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Scalable WordPress Navigation Using Sort Order

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What we're going to cover today is a simple but elegant way of using sort order in your WordPress site that is page-intensive. So in other words, a site which uses a lot of pages, not necessarily (or not just) a lot of posts. So quickly take notice that our navigation right now has several top-level elements in it, and most of those elements have a drop-down or several drop-downs underneath. We're going to use sort order to easily create this navigation so that everything falls in the order we want across the top and in the drop-downs. So let's take a look at the back end and see how that's done. So on the back end, we have our pages listed and we have our sub-pages underneath those, already in place. Obviously, you have to go in and create your pages if you haven't already, but once you do, and you've assigned each of your sub-pages to the parent page, what we've done is gone in and in the Order field— you can do this in full Edit or Quick Edit mode— we've given it a particular order. In this case, we're using four-digit sort orders. And we'll explain why we use four digits, not just one-two-three-four-five in a couple of minutes. So we know, based on our sort order, that this is the first page. 1000 is going to be the first page that we want to show up in our nav. A sub-page will have also the sort order of 1000 to start with, but then it's got a "sub-number", if you will: 10. And you'll notice as we move through these, that we're moving in increments of ten. So the next sub-page under About Us, or the second one, is 1020. The third one—you can probably guess—is 1030. And so on. Because these numbers are ascending, or you've got 1010, 1020, 1030, the sort order is going to put them for us in the order from low to high numbers. So when we get to our second top-level page, in this case The Studio, We're going to give that one a sort order of 2000. The reason we do this is it is the second page in our nav, and we want to be able to quickly and easily at any point in the future look at that sort order and know what place that falls in our navigation. So it's just a very easy way to do that. Now, going back to why we're using four-digit numbers: the primary reason that I've done that is that if I—down the road—want to insert another page somewhere into my navigation, so let's go back up into under About Us, and say we wanted to put a page in between Mission and Values. Rather than having to go through and renumber things, if we just did this as sort order one-two-three-four, we'd have to change this one to three, change three to four, four to five, and so on, now what we can do is we could come in here, create another page, give that an order of 1015, and it will automatically show up between 1010 and 1020. So again, this is a really easy way to do it, but it is a pretty elegant solution for making sure that you get you pages ordered in the proper manner. This way, when we go in and we use the wp_list_pages function to create our navigation, and we put the order clause in there, it will order them correctly for us. And then of course, this carries on into the other top-level pages, so they will be in the proper order, and using 1000, 2000, 3000, and so on, is just a way of keeping them logically separated into columns rather than creating About as 1000, and The Studio as 1080, or 1060, or whatever would come after our last sub-page, we're starting to kind of lose scalability and we're also losing the ability to ever just look at that sort order and instantly know where that falls in the navigation. If you do that, use wp_list_pages, and include the order clause in there, it should put things in the right order for you and give you lots of flexibility for the future.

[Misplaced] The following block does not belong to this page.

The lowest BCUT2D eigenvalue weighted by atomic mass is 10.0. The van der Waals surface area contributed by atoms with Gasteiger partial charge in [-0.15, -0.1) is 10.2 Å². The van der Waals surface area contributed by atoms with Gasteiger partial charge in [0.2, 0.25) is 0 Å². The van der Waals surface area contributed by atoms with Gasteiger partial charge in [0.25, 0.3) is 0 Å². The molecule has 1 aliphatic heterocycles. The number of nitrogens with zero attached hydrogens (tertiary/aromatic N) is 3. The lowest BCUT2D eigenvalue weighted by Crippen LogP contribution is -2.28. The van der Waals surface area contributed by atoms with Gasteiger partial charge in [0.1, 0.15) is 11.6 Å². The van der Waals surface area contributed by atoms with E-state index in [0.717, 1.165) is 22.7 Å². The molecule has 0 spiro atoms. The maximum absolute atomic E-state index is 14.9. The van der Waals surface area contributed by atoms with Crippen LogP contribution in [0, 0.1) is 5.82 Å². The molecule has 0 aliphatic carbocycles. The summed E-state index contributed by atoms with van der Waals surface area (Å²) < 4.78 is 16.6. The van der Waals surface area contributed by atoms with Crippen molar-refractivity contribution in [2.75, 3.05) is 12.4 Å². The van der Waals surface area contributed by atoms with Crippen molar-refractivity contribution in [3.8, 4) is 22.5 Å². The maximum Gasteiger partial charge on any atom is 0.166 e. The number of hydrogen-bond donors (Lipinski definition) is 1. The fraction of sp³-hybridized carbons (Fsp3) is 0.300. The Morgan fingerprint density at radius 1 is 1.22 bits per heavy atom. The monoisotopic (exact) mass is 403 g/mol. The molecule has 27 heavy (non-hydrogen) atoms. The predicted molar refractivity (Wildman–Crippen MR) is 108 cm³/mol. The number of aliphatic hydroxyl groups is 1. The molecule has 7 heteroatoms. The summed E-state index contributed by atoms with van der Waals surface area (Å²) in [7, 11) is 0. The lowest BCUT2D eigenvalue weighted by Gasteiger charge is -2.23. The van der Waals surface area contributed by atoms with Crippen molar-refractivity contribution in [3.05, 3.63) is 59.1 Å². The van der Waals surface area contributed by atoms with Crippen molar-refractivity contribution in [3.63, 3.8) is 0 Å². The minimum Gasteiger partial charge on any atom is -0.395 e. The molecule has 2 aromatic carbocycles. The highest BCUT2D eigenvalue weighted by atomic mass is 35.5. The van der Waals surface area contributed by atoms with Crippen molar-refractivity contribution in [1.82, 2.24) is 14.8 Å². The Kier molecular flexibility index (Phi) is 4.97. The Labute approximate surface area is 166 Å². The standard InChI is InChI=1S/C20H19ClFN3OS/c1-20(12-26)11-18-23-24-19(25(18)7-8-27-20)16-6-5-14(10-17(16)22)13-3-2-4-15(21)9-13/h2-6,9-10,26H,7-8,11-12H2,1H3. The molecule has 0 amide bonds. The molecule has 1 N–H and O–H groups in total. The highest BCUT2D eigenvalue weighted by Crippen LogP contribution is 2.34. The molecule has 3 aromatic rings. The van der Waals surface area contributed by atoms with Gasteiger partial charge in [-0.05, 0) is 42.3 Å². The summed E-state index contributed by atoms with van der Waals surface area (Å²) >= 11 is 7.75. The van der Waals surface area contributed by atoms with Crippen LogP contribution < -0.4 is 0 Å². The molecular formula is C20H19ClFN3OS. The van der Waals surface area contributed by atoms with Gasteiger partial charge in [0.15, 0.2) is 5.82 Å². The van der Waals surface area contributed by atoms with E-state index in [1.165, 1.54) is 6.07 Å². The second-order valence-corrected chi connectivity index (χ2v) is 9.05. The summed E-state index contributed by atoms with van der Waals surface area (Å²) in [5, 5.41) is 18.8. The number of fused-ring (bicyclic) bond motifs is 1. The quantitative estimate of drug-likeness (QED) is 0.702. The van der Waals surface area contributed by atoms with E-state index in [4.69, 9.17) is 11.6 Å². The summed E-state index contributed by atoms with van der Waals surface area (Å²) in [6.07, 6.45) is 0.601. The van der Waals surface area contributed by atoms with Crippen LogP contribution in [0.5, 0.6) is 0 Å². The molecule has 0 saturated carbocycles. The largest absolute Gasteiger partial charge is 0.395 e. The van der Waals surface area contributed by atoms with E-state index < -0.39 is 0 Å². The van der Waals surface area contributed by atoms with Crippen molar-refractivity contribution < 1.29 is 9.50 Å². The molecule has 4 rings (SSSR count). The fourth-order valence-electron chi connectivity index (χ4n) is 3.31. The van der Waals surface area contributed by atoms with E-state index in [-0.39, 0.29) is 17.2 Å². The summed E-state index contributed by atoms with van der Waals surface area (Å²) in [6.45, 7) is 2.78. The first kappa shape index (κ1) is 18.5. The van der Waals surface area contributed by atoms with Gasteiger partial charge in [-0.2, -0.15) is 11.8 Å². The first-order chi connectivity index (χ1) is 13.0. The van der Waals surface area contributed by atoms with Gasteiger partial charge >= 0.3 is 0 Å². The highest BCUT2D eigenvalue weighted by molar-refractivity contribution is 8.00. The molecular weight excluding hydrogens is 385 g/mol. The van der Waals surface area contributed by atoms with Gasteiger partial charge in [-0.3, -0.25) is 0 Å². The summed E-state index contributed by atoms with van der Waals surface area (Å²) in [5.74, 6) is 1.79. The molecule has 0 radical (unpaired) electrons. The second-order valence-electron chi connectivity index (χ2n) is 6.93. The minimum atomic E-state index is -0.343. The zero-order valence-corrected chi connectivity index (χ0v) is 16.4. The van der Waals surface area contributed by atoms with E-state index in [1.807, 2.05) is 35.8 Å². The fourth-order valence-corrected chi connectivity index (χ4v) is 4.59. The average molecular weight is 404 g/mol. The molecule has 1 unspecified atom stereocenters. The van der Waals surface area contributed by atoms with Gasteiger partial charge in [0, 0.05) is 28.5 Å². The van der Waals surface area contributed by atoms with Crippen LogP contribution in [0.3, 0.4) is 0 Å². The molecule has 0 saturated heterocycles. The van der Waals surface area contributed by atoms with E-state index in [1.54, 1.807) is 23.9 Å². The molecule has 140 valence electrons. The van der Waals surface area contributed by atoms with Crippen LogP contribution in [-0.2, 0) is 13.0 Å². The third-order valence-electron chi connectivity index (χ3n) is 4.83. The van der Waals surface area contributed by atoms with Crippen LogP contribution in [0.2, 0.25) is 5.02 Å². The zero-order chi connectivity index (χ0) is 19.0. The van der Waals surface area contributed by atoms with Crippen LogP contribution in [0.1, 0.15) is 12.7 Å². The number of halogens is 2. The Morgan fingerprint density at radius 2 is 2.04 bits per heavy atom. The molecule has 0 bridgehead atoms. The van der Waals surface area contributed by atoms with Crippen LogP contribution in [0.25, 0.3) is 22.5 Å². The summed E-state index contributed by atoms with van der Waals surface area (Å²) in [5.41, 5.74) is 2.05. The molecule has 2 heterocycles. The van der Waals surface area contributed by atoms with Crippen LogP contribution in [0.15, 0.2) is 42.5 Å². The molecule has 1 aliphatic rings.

Video Details

Duration: 4 minutes and 35 seconds
Country: United States
Language: English
License: Dotsub - Standard License
Producer: Scott Ellis
Views: 167
Posted by: wordpresstv on Aug 7, 2009

Creating navigation which reflects the items you want in the order you want can seem a little tricky, but Scott Ellis demonstrates a simple solution that also provides great flexibility for adding future content without having to redo what you have done.

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